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Acne Treatments/Tips For African American Skin

Acne Treatments/Tips For African American Skin

If you are battling acne of one sort or another, you are in good company: regardless of race or gender, 80% of us between the ages of 11 and 30 will experience acne and many of us struggle with outbreaks well into middle age. There are two main types of acne: Non-inflammatory acne – blackheads and whiteheads Inflammatory acne – papules, nodules, pustules and cysts Acne occurs when the pores on your skin become blocked with oil, dead skin, or bacteria. Each pore is the opening to a follicle. The follicle is made up of a hair and a sebaceous (oil) gland. The oil gland releases sebum (oil), which travels up the hair, out of the pore, and onto your skin. When the follicle of a skin gland clogs up, a pimple develops. Hormonal changes, heredity, cosmetics, medications and the foods you eat may all trigger an acne breakout. Most acne is found on the face, neck, back, chest, and shoulders. While it is not a serious health threat, it can cause scarring – and in black skin, which is more prone to hyperpigmentation, scarring is especially problematic.

Acne Treatment for Black/Dark Skin

Acne treatments are not race-specific, but in any event, I recommend consulting a dermatologist before embarking upon any acne treatment for African American skin (not least because common skin conditions like rosacea, staph infections and allergic reactions can be mis-identified as acne). Once you have identified what kind of acne you have - and hopefully, the trigger(s) - your dermatologist will have the expertise to guide you in the long-term treatment and acne scar removal strategies, based on your skin type. There are a number of Black skin care products for acne available, including: Over-the-counter or dermatologist-prescribed Benzoyl Peroxide Benzoyl Peroxide is available in 2.5%, 4%, 5% or 10% formulations. It works by killing the bacteria, reducing inflammation and unplugging blocked pores. Start with the mildest formulation unless otherwise directed by your dermatologist. Oral antibiotics (dermatologist prescribed) Usually taken over a course of seven days. Be sure to complete the course – even if you think you’ve been healed! Topical antibiotic creams such as clindamycin can also help. Retin A Available over-the-counter cosmetically in low doses, but usually dermatologist-prescribed. Effective in unblocking pores. Accutane (only available medically) Used to treat extreme cystic (or nodular) acne when benzoyl peroxide and clindamycin treatments, for example, have proven ineffective. Vitamin C Vitamin C can indirectly prevent blocked pores and acne since it does get built into the tissues of the epidermis, the outer layer of your skin. More vitamin C in the epidermis can also protect against the inflammation of acne by UV rays in the sun. Vitamin C is not a true “sunscreen” because unlike vitamin A it doesn’t directly protect cells against UV light. However, its real power is just as potent against acne: vitamin C scavenges the large amounts of free radicals which sunlight can form. Free radicals from UV rays can be a notorious cause of acne.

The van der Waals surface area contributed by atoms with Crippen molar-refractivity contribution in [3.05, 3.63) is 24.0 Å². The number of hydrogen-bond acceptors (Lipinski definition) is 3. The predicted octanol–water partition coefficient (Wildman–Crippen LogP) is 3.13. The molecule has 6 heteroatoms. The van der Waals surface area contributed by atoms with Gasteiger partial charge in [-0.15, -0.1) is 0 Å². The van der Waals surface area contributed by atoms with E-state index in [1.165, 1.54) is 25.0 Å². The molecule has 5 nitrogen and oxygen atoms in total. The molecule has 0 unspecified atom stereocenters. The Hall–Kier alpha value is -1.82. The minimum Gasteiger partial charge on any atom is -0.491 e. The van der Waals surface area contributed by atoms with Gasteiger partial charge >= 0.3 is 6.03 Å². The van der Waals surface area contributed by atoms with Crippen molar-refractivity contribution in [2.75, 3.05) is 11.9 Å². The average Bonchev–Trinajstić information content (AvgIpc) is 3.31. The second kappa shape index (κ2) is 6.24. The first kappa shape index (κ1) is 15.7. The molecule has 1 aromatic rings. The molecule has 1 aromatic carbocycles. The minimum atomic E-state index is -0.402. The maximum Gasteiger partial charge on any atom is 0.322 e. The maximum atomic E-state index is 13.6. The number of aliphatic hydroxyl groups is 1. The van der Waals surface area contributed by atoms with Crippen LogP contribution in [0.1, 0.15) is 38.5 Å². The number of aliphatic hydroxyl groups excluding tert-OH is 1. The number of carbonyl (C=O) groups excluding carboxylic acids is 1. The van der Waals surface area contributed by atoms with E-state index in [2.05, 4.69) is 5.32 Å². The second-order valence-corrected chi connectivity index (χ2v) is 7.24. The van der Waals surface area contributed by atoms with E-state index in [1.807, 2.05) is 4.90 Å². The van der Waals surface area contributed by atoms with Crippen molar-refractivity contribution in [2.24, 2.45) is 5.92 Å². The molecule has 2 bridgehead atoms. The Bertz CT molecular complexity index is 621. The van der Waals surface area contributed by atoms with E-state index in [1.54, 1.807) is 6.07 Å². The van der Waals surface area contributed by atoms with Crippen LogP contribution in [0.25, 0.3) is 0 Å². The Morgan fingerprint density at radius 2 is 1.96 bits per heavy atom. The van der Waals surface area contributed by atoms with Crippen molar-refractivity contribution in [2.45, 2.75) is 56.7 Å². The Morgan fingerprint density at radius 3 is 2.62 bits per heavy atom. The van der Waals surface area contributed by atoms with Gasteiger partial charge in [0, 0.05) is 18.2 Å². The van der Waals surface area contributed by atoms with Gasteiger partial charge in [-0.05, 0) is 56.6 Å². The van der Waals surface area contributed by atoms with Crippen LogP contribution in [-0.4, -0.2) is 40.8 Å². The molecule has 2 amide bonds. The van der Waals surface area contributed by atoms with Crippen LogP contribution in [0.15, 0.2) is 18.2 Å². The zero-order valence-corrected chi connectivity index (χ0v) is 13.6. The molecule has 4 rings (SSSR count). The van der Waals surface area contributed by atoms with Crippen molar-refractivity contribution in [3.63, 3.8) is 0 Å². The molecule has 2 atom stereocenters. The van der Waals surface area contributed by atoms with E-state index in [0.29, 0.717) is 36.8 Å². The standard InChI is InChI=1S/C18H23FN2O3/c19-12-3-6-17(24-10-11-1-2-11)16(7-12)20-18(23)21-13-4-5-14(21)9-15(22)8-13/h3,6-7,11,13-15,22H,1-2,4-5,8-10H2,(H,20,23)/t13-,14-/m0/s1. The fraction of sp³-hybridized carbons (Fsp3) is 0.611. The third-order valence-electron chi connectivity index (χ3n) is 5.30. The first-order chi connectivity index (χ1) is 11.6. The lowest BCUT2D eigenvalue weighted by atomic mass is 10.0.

Acne Prevention Tips